Dausuul

Legend
I like the theory of the new system. In practice it's not working with just 3 power sources. Bards lose half their iconic spells, while gaining tons of wizard spells they shouldn't have.
Even in theory, it's much more fiddly than it needs to be. Have you tried actually building a character with it? It's a real pain to go down the list of Arcane spells cross-checking each one's school to be sure it's kosher for bards. If they do actually stick with this system, I'm quite sure they will "multiply it out" to generate spell lists by class.

I wouldn't mind an overhaul of the spell classification system, but the first step toward such an overhaul should be to junk the traditional eight schools. The problem with the schools is that they're defined as "spells that do X," which means they assume every spell in D&D does exactly one of those eight things. And that just ain't so. Look at healing magic. It was necromancy in AD&D, conjuration in 3E, evocation in 5E, and now apparently it's going to be abjuration? It's patently obvious that it doesn't belong in any of the eight, but every spell has to go somewhere, so it gets jammed in wherever the designer of the moment thinks it fits.

It's fine to preserve the traditional eight as wizard specialties, but the spells themselves should be categorized in an open-ended way which can accommodate the immense variety of spell effects in D&D.
 

Look at healing magic. It was necromancy in AD&D, conjuration in 3E, evocation in 5E, and now apparently it's going to be abjuration? It's patently obvious that it doesn't belong in any of the eight, but every spell has to go somewhere, so it gets jammed in wherever the designer of the moment thinks it fits.
If we aren't giving cure wounds or healing word to wizards (and no I don't think we should) then those don't need schools I would say giving wizard spells key words called schools is fine, but don't pigeon hole every spell in the game that way.
It's fine to preserve the traditional eight as wizard specialties, but the spells themselves should be categorized in an open-ended way which can accommodate the immense variety of spell effects in D&D.
exactly
 

Even in theory, it's much more fiddly than it needs to be. Have you tried actually building a character with it? It's a real pain to go down the list of Arcane spells cross-checking each one's school to be sure it's kosher for bards. If they do actually stick with this system, I'm quite sure they will "multiply it out" to generate spell lists by class.

I wouldn't mind an overhaul of the spell classification system, but the first step toward such an overhaul should be to junk the traditional eight schools. The problem with the schools is that they're defined as "spells that do X," which means they assume every spell in D&D does exactly one of those eight things. And that just ain't so. Look at healing magic. It was necromancy in AD&D, conjuration in 3E, evocation in 5E, and now apparently it's going to be abjuration? It's patently obvious that it doesn't belong in any of the eight, but every spell has to go somewhere, so it gets jammed in wherever the designer of the moment thinks it fits.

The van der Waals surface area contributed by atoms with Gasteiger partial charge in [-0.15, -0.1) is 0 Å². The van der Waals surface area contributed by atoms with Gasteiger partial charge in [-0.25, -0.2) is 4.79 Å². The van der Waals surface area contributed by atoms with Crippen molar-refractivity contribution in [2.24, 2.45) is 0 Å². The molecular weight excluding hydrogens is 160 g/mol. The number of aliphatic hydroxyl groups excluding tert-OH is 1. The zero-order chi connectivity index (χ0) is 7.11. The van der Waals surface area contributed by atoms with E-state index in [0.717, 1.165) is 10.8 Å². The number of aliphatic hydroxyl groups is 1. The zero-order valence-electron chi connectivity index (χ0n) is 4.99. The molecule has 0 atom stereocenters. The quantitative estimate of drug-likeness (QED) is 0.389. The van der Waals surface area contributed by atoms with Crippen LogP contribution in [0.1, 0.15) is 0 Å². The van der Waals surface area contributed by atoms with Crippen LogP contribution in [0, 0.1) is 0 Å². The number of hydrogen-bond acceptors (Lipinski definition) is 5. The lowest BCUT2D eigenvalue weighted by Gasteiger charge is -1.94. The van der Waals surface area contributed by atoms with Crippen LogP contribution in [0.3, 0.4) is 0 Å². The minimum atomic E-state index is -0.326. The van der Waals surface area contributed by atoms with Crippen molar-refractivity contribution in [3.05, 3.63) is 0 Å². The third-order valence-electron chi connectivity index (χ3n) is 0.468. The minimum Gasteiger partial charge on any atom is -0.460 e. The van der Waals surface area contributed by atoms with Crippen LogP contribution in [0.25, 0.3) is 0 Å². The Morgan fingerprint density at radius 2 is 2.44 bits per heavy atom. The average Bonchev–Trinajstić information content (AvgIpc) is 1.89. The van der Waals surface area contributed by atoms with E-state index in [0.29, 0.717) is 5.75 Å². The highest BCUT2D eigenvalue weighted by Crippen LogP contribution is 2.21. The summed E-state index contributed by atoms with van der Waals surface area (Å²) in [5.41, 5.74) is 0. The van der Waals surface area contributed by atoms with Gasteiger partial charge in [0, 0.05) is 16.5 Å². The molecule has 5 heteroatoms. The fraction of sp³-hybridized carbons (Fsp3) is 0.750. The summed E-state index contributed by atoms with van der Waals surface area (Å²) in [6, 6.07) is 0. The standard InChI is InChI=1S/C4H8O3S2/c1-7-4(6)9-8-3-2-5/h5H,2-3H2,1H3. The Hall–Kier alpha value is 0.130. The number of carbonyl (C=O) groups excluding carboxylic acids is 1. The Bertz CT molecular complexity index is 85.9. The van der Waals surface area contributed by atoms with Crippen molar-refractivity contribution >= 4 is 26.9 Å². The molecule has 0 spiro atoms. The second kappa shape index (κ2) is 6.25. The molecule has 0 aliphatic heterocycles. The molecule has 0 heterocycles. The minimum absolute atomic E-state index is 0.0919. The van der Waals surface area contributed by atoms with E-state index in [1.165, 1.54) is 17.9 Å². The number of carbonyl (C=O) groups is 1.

It's fine to preserve the traditional eight as wizard specialties, but the spells themselves should be categorized in an open-ended way which can accommodate the immense variety of spell effects in D&D.
To be fair, I cheat a bit and use DnD beyond. Just set filters to the spell schools and done. But yeah anyone not using it has to go through manually.
 

cbwjm

Legend
It's doesn't take that much more effort to check which school a spell is, I'm sure the 2024 PHB will have the school next to the spell in the spell lists, they've been doing that for a while now.
 

Gorck

Prince of Dorkness
Even in theory, it's much more fiddly than it needs to be. Have you tried actually building a character with it? It's a real pain to go down the list of Arcane spells cross-checking each one's school to be sure it's kosher for bards. If they do actually stick with this system, I'm quite sure they will "multiply it out" to generate spell lists by class.
Back in 3.x, the Sorcerer/Wizard spell list was sorted by level, then by school. If they went back to that method, it would be a lot easier for the classes that are restricted to certain schools to figure out which ones qualify for them.
 
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Blue

Ravenous Bugblatter Beast of Traal
The description of the mage class group specifies that they are Arcane casters, so this won’t happen.
Not necessarily. They could have minor access to the Arcane list - some spells known in the same way that the EK and AT have some "pick from any" choices, and the rest are thematically links to subclass.